Throughout March, The Ship has been with rights, looking for a second home abroad, and while I would be delighted to announce further deals, I can’t, as they haven’t happened. But I’ve managed to keep myself out of trouble for most of March by reading the Bailey’s Prize longlist. I’ve also made the decision to take my four year old daughter out of nursery next term, thereby losing the very little writing time I’d finally carved out. I went to my first book launch. And I wrote something, although I need to keep writing it if I’m going to work out exactly what it is.
Reading a prize longlist is illuminating. It brings you up against your prejudices. It demonstrates just how many brilliant books there are out there – not just the shortlisted ones, but the many that deserved a place on the shortlist and didn’t feature. 158 novelists waited for the longlist announcement knowing that their novels had a chance of being named, and I rather suspect that behind those 158 were a great many novels just as good. And then there were twenty, and then there were six. On June 7th, there’ll be one.
For a while that one will be The One, and lots of people will be thrilled. The winner will get £30,000, plus a £5,000 marketing contribution, and anything she writes in future will automatically be considered for future Bailey’s prize longlists, outside of the publisher’s quota. Some people will be pleased, some will be a bit cross, and then we’ll all move on. But that doesn’t stop writers dreaming of prizes, or readers being interested in them. And they’re important. Prizes are effective tools in a very crowded industry.
But to all those who hoped to be on the list and weren’t, I say this: The books that stay with you aren’t always the ones that win prizes. Go and look up the Booker/Man Booker winners since the prize was founded in 1968 and you’ll see what I mean. The thing is, it’s not the Olympics. There are no empirical, universally agreed criteria against which a novel can be judged. At the end of the day, this industry is Just Not Fair. None of it is fair. Writing a novel at all is a great achievement, and yet, unless you’re exceptionally lucky, or superlatively well-connected (and even if you are), you need rhinoceros skin, tunnel vision and the staying power of the Terminator to give your work any chance of being published. And when it’s published, that may not change. (I’ll get back to you on that in nine months).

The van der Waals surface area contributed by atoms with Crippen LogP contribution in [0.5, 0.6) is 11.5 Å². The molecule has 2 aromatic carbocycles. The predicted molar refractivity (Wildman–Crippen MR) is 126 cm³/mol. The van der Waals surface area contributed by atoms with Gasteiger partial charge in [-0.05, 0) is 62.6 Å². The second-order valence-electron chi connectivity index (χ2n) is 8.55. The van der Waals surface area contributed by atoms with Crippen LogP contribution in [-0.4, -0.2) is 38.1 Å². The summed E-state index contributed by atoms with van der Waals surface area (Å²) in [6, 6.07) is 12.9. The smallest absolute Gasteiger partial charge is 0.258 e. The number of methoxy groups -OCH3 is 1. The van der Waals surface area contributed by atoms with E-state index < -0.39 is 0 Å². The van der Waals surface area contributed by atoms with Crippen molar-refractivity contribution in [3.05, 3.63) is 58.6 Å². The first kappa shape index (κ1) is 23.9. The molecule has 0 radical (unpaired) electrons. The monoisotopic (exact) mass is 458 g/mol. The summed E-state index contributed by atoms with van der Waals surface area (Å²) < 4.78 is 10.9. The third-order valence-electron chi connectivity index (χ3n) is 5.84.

It comes down to this: there are no guarantees. For any of us. And so the process has to be worthwhile. Whichever novel wins the Bailey’s prize will have one hundred and fifty seven novels behind it that were in with a chance. The winner gets an enormous leg up. But the other hundred and fifty seven (and however many more weren’t nominated) have just as much chance of being the novel that someone, somewhere, picks up and loves. That is the novelist’s greatest prize.
Tomorrow afternoon, I’ll be sitting on a panel with Nathan Filer, Adele Parks and Tom Rob Smith, taking questions from aspiring novelists at Curtis Brown’s London Writers’ Fair. All three of these novelists have achieved a level of success I can only dream of, and I’m honoured (and not a little stunned) to have been invited to appear alongside them. I don’t suppose for a moment that any of them will look like a rhinoceros, or the Terminator, or that their tunnel vision goggles will be visible to the audience. But I’m looking forward to finding out. If you’re going to be there, please come and say hello. And if you’re not, then this is what I’m going to say. Don’t be devastated by rejections; put yourself in the way of them. Keep going, no matter how the Arnold Schwarzenegger of publication eludes you. And don’t be distracted. By prizes, or by anything else.